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History: Bathurst, originally part of the District of Bathurst, was settled in 1816 when the first survey of the land was completed. The District severed from the District of Johnstown in 1822. The township of Bathurst was named for Henry Bathurst, the third Earl of Bathurst, who served as Secretary of State for War and the Colonies from 1812 to 1827.
The villages and hamlets of Bathurst include Glen Tay, Dewitt’s Corners, Balderson, Fallbrook, Playfairville, Harper, Wemyss and Armstrongs Corners. The history of our villages, hamlets and communities is described at the following link: Villages, Hamlets and Communities of Tay Valley
The former township of North Burgess was settled around 1816 by a group of Scottish and Irish immigrants, and soldiers from the War of 1812-14. The first residents established homes and farms along the first stretch of cleared land, which would become know as the Scotch Line.
South Sherbrooke, a long wedge-shaped township surveyed in 1819, was among the first townships settled in Lanark County. At the time of survey South Sherbrooke was one of many townships within the District of Bathurst. The name was adopted from Sir John Coape Sherbooke, who served in the British Army for 30 years and then became Lieutenant Governor of Nova Scotia from 1811 to 1816. General Sherbrooke also served as Governor General of British North America from 1816-1818. Like much of the surrounding area, South Sherbrooke was settled by Scottish and Irish immigrants. For many years after settlement in 1821, farmers struggled and persevered with the harsh terrain of the Canadian Shield. The hamlets and villages of South Sherbrooke include Maberly, Bolingbrooke, Althorpe, and Rokeby, which was the first settlement of this township.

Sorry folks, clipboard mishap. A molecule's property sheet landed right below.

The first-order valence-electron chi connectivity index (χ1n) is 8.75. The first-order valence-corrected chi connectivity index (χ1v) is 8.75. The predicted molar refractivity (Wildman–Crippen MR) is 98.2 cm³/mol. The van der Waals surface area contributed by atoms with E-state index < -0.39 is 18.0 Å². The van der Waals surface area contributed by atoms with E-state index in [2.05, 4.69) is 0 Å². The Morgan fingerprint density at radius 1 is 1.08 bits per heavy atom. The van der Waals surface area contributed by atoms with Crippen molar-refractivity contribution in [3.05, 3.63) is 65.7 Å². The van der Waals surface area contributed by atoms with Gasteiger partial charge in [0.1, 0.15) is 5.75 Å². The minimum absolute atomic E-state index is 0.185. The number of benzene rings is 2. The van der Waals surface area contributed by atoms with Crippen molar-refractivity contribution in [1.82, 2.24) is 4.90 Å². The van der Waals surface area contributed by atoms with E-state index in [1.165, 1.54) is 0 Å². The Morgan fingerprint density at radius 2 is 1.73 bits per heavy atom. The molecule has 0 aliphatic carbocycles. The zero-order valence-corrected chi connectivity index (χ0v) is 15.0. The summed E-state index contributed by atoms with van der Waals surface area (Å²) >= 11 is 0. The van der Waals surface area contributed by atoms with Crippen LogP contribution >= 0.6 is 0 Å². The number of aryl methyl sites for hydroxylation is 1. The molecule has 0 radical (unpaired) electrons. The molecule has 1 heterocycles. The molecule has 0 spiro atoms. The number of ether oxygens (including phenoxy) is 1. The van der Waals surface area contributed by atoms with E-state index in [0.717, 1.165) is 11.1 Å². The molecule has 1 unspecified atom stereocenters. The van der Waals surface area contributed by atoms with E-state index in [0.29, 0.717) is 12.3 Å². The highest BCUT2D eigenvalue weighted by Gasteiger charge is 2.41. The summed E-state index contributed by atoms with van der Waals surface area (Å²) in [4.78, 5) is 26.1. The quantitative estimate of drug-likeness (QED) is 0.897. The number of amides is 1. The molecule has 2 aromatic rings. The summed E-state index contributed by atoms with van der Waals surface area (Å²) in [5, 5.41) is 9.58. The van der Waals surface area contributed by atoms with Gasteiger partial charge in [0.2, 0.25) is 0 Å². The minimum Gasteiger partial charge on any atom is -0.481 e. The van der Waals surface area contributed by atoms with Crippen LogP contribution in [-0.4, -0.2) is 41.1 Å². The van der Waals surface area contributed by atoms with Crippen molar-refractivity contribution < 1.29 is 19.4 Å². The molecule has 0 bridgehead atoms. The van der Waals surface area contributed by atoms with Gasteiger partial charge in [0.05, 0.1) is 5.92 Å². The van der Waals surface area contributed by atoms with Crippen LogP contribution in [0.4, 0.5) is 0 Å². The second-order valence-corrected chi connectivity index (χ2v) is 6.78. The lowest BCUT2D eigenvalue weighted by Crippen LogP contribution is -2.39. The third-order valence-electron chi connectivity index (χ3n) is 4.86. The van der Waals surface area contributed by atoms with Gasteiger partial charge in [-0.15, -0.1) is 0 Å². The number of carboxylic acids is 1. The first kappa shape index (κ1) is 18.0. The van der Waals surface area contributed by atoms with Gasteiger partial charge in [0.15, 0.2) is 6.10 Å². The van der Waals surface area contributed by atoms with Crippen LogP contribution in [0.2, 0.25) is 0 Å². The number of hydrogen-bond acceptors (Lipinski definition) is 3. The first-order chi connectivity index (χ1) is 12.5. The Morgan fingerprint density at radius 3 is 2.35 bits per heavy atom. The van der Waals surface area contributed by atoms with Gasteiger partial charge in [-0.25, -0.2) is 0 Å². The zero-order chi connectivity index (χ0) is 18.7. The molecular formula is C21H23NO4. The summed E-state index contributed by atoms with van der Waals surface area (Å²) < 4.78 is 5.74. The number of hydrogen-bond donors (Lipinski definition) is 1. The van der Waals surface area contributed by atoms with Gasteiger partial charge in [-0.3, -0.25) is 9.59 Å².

Featured Event: Heritage Mica Days
Tay Valley Township
217 Harper Rd., R.R. 4
Perth, Ontario K7H 3C6
Tel: 613-267-5353 / 1-800-810-0161